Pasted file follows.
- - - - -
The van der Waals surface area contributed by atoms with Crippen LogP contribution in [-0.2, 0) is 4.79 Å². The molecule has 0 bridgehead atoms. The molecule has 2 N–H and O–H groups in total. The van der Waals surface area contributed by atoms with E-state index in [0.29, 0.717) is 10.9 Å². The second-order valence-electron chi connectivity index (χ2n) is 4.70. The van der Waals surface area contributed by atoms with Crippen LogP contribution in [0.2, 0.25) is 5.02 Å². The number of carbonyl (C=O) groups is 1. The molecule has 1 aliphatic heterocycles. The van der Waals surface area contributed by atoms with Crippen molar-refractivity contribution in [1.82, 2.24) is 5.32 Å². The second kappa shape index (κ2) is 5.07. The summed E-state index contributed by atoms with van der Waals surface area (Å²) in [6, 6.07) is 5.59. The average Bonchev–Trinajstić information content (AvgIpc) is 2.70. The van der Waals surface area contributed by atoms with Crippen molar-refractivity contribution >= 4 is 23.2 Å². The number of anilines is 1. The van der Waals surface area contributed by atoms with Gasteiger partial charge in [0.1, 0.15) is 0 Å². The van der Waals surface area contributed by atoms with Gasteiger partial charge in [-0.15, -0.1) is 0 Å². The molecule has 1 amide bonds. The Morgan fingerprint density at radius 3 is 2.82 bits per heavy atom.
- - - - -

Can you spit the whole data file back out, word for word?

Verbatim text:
The van der Waals surface area contributed by atoms with Crippen LogP contribution in [-0.2, 0) is 4.79 Å². The molecule has 0 bridgehead atoms. The molecule has 2 N–H and O–H groups in total. The van der Waals surface area contributed by atoms with E-state index in [0.29, 0.717) is 10.9 Å². The second-order valence-electron chi connectivity index (χ2n) is 4.70. The van der Waals surface area contributed by atoms with Crippen LogP contribution in [0.2, 0.25) is 5.02 Å². The number of carbonyl (C=O) groups is 1. The molecule has 1 aliphatic heterocycles. The van der Waals surface area contributed by atoms with Crippen molar-refractivity contribution in [1.82, 2.24) is 5.32 Å². The second kappa shape index (κ2) is 5.07. The summed E-state index contributed by atoms with van der Waals surface area (Å²) in [6, 6.07) is 5.59. The average Bonchev–Trinajstić information content (AvgIpc) is 2.70. The van der Waals surface area contributed by atoms with Crippen molar-refractivity contribution >= 4 is 23.2 Å². The number of anilines is 1. The van der Waals surface area contributed by atoms with Gasteiger partial charge in [0.1, 0.15) is 0 Å². The van der Waals surface area contributed by atoms with Gasteiger partial charge in [-0.15, -0.1) is 0 Å². The molecule has 1 amide bonds. The Morgan fingerprint density at radius 3 is 2.82 bits per heavy atom.